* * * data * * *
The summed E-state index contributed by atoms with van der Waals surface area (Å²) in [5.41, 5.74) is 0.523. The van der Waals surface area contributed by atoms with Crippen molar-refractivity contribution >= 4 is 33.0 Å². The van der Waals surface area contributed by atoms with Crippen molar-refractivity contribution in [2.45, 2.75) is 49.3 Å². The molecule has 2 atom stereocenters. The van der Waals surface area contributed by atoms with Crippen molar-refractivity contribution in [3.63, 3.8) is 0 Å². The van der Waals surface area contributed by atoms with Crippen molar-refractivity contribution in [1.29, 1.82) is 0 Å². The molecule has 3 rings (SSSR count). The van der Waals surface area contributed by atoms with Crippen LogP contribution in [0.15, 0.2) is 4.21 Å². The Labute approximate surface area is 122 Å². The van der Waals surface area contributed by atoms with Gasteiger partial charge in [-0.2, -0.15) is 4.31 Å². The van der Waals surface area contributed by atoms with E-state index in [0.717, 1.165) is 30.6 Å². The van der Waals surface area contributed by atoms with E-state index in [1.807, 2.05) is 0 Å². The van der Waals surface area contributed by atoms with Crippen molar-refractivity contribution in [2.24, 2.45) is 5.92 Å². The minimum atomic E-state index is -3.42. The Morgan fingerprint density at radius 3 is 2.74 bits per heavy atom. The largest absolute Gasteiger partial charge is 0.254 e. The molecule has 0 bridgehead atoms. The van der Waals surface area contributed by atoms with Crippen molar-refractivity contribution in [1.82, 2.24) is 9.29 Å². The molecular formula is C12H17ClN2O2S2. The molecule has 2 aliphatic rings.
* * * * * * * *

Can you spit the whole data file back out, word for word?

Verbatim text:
The summed E-state index contributed by atoms with van der Waals surface area (Å²) in [5.41, 5.74) is 0.523. The van der Waals surface area contributed by atoms with Crippen molar-refractivity contribution >= 4 is 33.0 Å². The van der Waals surface area contributed by atoms with Crippen molar-refractivity contribution in [2.45, 2.75) is 49.3 Å². The molecule has 2 atom stereocenters. The van der Waals surface area contributed by atoms with Crippen molar-refractivity contribution in [3.63, 3.8) is 0 Å². The van der Waals surface area contributed by atoms with Crippen molar-refractivity contribution in [1.29, 1.82) is 0 Å². The molecule has 3 rings (SSSR count). The van der Waals surface area contributed by atoms with Crippen LogP contribution in [0.15, 0.2) is 4.21 Å². The Labute approximate surface area is 122 Å². The van der Waals surface area contributed by atoms with Gasteiger partial charge in [-0.2, -0.15) is 4.31 Å². The van der Waals surface area contributed by atoms with E-state index in [0.717, 1.165) is 30.6 Å². The van der Waals surface area contributed by atoms with E-state index in [1.807, 2.05) is 0 Å². The van der Waals surface area contributed by atoms with Crippen molar-refractivity contribution in [2.24, 2.45) is 5.92 Å². The minimum atomic E-state index is -3.42. The Morgan fingerprint density at radius 3 is 2.74 bits per heavy atom. The largest absolute Gasteiger partial charge is 0.254 e. The molecule has 0 bridgehead atoms. The van der Waals surface area contributed by atoms with Crippen molar-refractivity contribution in [1.82, 2.24) is 9.29 Å². The molecular formula is C12H17ClN2O2S2. The molecule has 2 aliphatic rings.